All-new from the ground up, Audi’s popular Q3 compact SUV broadens its appeal

Another month, another premium compact SUV. The huge popularity, not to mention profit margins, of cars like the Audi Q3 have made them a crucial part of manufacturer strategies moving forward but staying competitive in a fast-moving market like this isn’t easy. Say hello, then, to the all-new Audi Q3, a compact SUV designed to take on the BMW X1, Mercedes GLA and Volvo XC40.

So it’s more of the same in many respects but there is a reason that the new Audi Q3 is of extra interest to us, and that’s the chance that Audi might eventually surprise us with a second generation RS Q3, a previous evo favourite that had no right be as entertaining as it was.

Under its new skin, the Q3 utilises a (very) familiar set of components, a MacPherson strut front, and four-link rear suspension set-up supporting the new body. The new Q3 is slightly longer (+97mm) and wider (+18mm), but also lower (-5mm) than the outgoing model, leaving a little more breathing space between it and the smaller Q2. Like the Q2, and pretty much all compact VW Group models, the new Q3 moves across to the MQB platform.

Engines are typical of the class today, made up of four four-cylinder units at launch, with an emphasis towards petrol, rather than diesel. Petrols are made up of turbocharged 1.5- and 2-litre units, the more powerful 2.0-litre options available exclusively with quattro all-wheel drive and a seven-speed S-tronic dual-clutch gearbox. Power figures sit at 101kW for the smaller engine and either 140kW or 170kW for the 2.0-litre unit. The sole diesel at launch will be a 140kW 2-litre diesel, initially only available with a six-speed manual and quattro, although an S-Tronic auto will be available later in the year.

The bodywork itself is instantly recognisable as a new-gen Audi, dominated by the same eight-sided grille design as seen on the new Q8. LED headlights are now standard fit, with optional matrix units topping the range and bringing a similar lighting graphic to the one on the brand new Audi A1. The Q3’s overall silhouette is similar to before, but the bodywork itself has taken on a blockier, more aggressive stance, with typically crisp crease lines and heavily emphasised wheel arches drawing inspiration from the Audi Quattro.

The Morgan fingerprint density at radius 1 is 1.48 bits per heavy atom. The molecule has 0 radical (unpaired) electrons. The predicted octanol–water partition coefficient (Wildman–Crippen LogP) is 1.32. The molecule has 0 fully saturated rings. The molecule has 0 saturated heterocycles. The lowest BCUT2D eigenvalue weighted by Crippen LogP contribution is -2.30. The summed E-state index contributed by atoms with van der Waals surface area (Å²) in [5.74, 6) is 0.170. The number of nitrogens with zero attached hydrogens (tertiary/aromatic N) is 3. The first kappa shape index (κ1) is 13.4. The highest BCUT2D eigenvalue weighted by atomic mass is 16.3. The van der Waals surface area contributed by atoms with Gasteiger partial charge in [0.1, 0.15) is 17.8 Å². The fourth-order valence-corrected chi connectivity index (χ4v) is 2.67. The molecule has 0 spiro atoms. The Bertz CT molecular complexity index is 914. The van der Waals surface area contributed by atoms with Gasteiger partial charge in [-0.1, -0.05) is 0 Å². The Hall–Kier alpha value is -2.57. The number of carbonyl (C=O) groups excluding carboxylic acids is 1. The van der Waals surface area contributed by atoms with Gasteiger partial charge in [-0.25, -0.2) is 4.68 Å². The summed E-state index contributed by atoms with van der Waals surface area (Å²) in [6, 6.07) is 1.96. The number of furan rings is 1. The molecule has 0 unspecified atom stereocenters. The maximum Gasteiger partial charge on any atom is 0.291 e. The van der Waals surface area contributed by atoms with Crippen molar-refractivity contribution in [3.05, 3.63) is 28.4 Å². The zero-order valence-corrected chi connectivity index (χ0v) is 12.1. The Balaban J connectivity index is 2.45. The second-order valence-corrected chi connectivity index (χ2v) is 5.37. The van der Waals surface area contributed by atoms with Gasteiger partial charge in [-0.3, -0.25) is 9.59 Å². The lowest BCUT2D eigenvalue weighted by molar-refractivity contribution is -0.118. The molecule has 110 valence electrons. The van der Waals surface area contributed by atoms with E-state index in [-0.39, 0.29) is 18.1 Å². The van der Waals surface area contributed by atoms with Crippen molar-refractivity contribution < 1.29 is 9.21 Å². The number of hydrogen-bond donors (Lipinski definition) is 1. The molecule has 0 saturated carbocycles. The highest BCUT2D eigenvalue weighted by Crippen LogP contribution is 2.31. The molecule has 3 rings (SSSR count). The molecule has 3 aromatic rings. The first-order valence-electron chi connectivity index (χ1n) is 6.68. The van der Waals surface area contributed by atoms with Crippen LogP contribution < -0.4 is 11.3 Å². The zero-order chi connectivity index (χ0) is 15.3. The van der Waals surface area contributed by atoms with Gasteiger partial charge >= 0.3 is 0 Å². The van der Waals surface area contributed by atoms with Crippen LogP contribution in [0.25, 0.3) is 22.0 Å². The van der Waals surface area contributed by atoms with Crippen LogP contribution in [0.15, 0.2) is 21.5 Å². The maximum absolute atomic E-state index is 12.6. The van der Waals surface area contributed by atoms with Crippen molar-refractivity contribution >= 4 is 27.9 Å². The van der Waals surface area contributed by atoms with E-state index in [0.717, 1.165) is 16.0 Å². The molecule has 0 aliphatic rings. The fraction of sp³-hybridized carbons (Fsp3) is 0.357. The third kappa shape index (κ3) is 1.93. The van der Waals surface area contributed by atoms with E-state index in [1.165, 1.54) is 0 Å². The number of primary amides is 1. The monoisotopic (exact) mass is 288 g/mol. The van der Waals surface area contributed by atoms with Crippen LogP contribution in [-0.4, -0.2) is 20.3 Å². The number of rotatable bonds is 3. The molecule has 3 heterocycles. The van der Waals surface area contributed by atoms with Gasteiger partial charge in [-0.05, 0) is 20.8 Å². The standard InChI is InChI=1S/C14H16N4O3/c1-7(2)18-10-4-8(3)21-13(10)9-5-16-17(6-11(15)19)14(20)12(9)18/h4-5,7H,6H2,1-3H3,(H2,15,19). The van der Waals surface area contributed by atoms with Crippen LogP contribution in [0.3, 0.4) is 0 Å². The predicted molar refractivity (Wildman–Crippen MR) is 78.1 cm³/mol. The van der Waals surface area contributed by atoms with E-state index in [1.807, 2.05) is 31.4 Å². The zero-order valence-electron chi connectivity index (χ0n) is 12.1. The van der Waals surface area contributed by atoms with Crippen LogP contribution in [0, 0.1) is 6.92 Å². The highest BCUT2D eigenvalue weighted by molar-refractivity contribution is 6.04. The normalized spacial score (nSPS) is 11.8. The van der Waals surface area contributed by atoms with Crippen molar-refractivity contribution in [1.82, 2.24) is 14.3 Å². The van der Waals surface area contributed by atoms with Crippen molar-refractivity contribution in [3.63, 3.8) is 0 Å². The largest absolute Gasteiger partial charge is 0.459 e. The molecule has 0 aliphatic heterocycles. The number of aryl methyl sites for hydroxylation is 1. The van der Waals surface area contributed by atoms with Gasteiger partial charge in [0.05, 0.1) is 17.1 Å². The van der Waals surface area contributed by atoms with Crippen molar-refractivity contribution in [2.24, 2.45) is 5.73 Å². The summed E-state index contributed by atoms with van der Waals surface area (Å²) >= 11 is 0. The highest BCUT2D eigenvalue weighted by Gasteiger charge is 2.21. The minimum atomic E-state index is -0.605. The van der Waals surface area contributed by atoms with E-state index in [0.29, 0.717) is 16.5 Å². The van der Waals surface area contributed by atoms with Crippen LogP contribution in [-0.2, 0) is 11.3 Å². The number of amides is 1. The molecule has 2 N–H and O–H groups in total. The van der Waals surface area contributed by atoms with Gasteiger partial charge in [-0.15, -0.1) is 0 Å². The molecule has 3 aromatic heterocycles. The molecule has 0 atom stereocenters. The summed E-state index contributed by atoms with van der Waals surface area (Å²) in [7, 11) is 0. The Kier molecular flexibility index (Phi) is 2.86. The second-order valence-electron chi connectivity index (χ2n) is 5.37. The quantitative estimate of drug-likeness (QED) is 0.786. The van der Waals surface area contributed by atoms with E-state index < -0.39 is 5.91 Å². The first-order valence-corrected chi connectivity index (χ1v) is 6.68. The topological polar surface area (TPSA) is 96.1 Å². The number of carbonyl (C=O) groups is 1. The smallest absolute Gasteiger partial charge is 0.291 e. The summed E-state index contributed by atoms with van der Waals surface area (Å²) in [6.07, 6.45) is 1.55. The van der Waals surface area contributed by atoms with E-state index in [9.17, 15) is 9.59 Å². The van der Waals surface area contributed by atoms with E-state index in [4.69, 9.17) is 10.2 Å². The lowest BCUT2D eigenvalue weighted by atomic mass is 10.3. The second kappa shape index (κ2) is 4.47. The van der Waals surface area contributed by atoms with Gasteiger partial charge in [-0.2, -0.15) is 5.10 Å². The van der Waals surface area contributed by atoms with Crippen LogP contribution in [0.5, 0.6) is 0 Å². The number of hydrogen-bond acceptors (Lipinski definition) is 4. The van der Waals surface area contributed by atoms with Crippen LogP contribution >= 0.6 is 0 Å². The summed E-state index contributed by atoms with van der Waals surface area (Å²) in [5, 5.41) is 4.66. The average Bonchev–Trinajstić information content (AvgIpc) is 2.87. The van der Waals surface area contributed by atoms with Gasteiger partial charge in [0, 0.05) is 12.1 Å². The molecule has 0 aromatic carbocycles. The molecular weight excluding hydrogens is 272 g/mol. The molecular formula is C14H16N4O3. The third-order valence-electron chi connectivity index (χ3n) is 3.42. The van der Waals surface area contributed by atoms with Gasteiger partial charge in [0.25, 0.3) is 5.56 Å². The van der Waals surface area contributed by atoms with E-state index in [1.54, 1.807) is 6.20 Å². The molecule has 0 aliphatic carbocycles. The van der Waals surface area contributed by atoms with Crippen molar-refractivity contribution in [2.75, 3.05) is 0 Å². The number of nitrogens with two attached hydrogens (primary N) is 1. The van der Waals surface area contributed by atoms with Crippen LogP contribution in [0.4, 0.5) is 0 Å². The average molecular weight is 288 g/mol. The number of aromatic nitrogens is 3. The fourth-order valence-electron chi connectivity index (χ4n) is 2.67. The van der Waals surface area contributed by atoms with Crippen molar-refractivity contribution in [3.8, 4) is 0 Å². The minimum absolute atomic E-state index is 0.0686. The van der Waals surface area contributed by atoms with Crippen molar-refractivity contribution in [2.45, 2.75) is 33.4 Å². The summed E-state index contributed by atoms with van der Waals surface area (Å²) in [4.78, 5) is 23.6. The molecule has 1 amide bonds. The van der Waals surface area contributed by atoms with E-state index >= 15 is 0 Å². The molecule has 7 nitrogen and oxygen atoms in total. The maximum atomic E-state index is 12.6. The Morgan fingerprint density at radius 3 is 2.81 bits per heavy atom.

Inside, Audi has taken a bigger step, completely redesigning the interior’s layout. The control interface is now focused around Audi’s latest MMI Touch infotainment system, replacing the aging click-wheel system used on the previous model. As standard, the Q3 has a 8.8-inch screen but this can, of course, be upgraded to the 10.25-inch setup seen further up the Audi range. The new Q3 also features Audi’s 10.1-inch Virtual Cockpit as standard, while the full-sized 12.3-inch unit is on the options list. Also on the options list are the usual combination of different wheel designs in sizes up to 20-inches, plus the adaptive dampers required to fix the ride quality you’ve probably ruined with those super-sized rims.

But the standard Q3, as popular as it will inevitably be, is not the whole story. Audi Q3 prototypes featuring the tell-tale signs of large wheels, quad exhausts and meaty brakes all point towards an imminent S Q3 model, while a second-generation RS Q3 will hopefully also one day make an appearance. For now though, the standard Q3 is expected to arrive in Australia mid-2019.